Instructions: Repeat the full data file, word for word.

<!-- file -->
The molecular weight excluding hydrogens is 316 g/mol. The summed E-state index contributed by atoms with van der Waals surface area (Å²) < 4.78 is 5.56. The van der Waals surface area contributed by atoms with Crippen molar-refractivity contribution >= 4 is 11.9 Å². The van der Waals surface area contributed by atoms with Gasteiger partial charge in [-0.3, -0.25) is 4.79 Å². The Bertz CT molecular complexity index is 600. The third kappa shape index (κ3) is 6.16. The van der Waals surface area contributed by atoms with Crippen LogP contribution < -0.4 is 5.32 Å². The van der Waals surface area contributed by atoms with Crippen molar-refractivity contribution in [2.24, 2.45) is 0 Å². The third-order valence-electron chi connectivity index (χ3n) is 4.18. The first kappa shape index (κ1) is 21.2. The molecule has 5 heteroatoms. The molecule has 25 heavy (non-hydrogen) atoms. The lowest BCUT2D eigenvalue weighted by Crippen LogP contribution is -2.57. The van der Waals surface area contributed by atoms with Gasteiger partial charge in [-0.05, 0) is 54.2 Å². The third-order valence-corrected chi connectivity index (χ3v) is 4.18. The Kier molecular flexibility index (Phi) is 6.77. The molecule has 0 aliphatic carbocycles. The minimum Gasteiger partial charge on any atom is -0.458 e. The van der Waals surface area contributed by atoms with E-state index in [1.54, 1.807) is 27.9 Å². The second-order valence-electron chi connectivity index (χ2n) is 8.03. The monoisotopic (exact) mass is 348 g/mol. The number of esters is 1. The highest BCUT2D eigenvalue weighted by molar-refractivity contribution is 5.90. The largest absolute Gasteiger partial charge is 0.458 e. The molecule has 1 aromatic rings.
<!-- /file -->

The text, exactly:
The molecular weight excluding hydrogens is 316 g/mol. The summed E-state index contributed by atoms with van der Waals surface area (Å²) < 4.78 is 5.56. The van der Waals surface area contributed by atoms with Crippen molar-refractivity contribution >= 4 is 11.9 Å². The van der Waals surface area contributed by atoms with Gasteiger partial charge in [-0.3, -0.25) is 4.79 Å². The Bertz CT molecular complexity index is 600. The third kappa shape index (κ3) is 6.16. The van der Waals surface area contributed by atoms with Crippen LogP contribution < -0.4 is 5.32 Å². The van der Waals surface area contributed by atoms with Crippen molar-refractivity contribution in [2.24, 2.45) is 0 Å². The third-order valence-electron chi connectivity index (χ3n) is 4.18. The first kappa shape index (κ1) is 21.2. The molecule has 5 heteroatoms. The molecule has 25 heavy (non-hydrogen) atoms. The lowest BCUT2D eigenvalue weighted by Crippen LogP contribution is -2.57. The van der Waals surface area contributed by atoms with Gasteiger partial charge in [-0.05, 0) is 54.2 Å². The third-order valence-corrected chi connectivity index (χ3v) is 4.18. The Kier molecular flexibility index (Phi) is 6.77. The molecule has 0 aliphatic carbocycles. The minimum Gasteiger partial charge on any atom is -0.458 e. The van der Waals surface area contributed by atoms with E-state index in [1.54, 1.807) is 27.9 Å². The second-order valence-electron chi connectivity index (χ2n) is 8.03. The monoisotopic (exact) mass is 348 g/mol. The number of esters is 1. The highest BCUT2D eigenvalue weighted by molar-refractivity contribution is 5.90. The largest absolute Gasteiger partial charge is 0.458 e. The molecule has 1 aromatic rings.